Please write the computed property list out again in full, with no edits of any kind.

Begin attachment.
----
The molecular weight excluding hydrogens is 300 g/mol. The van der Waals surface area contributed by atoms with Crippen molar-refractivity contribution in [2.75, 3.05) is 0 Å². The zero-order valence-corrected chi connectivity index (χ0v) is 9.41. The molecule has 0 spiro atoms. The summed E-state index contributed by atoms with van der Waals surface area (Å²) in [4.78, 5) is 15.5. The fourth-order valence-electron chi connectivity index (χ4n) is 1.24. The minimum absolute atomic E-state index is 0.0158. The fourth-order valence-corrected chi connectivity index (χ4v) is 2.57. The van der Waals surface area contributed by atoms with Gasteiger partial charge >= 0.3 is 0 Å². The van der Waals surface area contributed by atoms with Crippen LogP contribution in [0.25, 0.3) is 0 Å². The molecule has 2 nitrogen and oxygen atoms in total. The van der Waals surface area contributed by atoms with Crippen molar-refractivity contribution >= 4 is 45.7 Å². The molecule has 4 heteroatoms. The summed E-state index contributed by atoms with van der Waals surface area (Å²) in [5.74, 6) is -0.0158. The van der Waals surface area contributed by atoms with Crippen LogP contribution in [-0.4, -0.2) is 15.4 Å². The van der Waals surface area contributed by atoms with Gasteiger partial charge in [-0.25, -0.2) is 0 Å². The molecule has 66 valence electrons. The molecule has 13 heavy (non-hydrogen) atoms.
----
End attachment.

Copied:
The molecular weight excluding hydrogens is 300 g/mol. The van der Waals surface area contributed by atoms with Crippen molar-refractivity contribution in [2.75, 3.05) is 0 Å². The zero-order valence-corrected chi connectivity index (χ0v) is 9.41. The molecule has 0 spiro atoms. The summed E-state index contributed by atoms with van der Waals surface area (Å²) in [4.78, 5) is 15.5. The fourth-order valence-electron chi connectivity index (χ4n) is 1.24. The minimum absolute atomic E-state index is 0.0158. The fourth-order valence-corrected chi connectivity index (χ4v) is 2.57. The van der Waals surface area contributed by atoms with Gasteiger partial charge >= 0.3 is 0 Å². The van der Waals surface area contributed by atoms with Crippen LogP contribution in [0.25, 0.3) is 0 Å². The molecule has 2 nitrogen and oxygen atoms in total. The van der Waals surface area contributed by atoms with Crippen molar-refractivity contribution >= 4 is 45.7 Å². The molecule has 4 heteroatoms. The summed E-state index contributed by atoms with van der Waals surface area (Å²) in [5.74, 6) is -0.0158. The van der Waals surface area contributed by atoms with Crippen LogP contribution in [-0.4, -0.2) is 15.4 Å². The van der Waals surface area contributed by atoms with Gasteiger partial charge in [-0.25, -0.2) is 0 Å². The molecule has 66 valence electrons. The molecule has 13 heavy (non-hydrogen) atoms.